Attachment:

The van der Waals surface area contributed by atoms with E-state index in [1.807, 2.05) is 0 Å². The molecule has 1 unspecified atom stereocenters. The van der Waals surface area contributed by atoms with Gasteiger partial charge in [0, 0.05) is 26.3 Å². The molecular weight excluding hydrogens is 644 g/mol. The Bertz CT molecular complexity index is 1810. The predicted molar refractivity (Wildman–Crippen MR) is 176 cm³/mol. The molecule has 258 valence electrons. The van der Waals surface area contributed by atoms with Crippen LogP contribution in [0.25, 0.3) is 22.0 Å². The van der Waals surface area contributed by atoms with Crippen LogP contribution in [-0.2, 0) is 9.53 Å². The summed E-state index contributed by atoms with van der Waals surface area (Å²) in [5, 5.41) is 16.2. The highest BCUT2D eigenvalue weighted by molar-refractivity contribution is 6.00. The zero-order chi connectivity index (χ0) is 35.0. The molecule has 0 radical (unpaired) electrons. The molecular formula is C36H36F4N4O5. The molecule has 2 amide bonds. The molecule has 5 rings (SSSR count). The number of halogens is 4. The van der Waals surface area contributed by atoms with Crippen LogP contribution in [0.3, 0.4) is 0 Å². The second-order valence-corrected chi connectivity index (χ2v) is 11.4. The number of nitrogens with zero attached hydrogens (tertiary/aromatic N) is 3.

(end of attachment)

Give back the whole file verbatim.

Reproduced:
The van der Waals surface area contributed by atoms with E-state index in [1.807, 2.05) is 0 Å². The molecule has 1 unspecified atom stereocenters. The van der Waals surface area contributed by atoms with Gasteiger partial charge in [0, 0.05) is 26.3 Å². The molecular weight excluding hydrogens is 644 g/mol. The Bertz CT molecular complexity index is 1810. The predicted molar refractivity (Wildman–Crippen MR) is 176 cm³/mol. The molecule has 258 valence electrons. The van der Waals surface area contributed by atoms with Crippen LogP contribution in [0.25, 0.3) is 22.0 Å². The van der Waals surface area contributed by atoms with Crippen LogP contribution in [-0.2, 0) is 9.53 Å². The summed E-state index contributed by atoms with van der Waals surface area (Å²) in [5, 5.41) is 16.2. The highest BCUT2D eigenvalue weighted by molar-refractivity contribution is 6.00. The zero-order chi connectivity index (χ0) is 35.0. The molecule has 0 radical (unpaired) electrons. The molecular formula is C36H36F4N4O5. The molecule has 2 amide bonds. The molecule has 5 rings (SSSR count). The number of halogens is 4. The van der Waals surface area contributed by atoms with Crippen LogP contribution in [0.3, 0.4) is 0 Å². The second-order valence-corrected chi connectivity index (χ2v) is 11.4. The number of nitrogens with zero attached hydrogens (tertiary/aromatic N) is 3.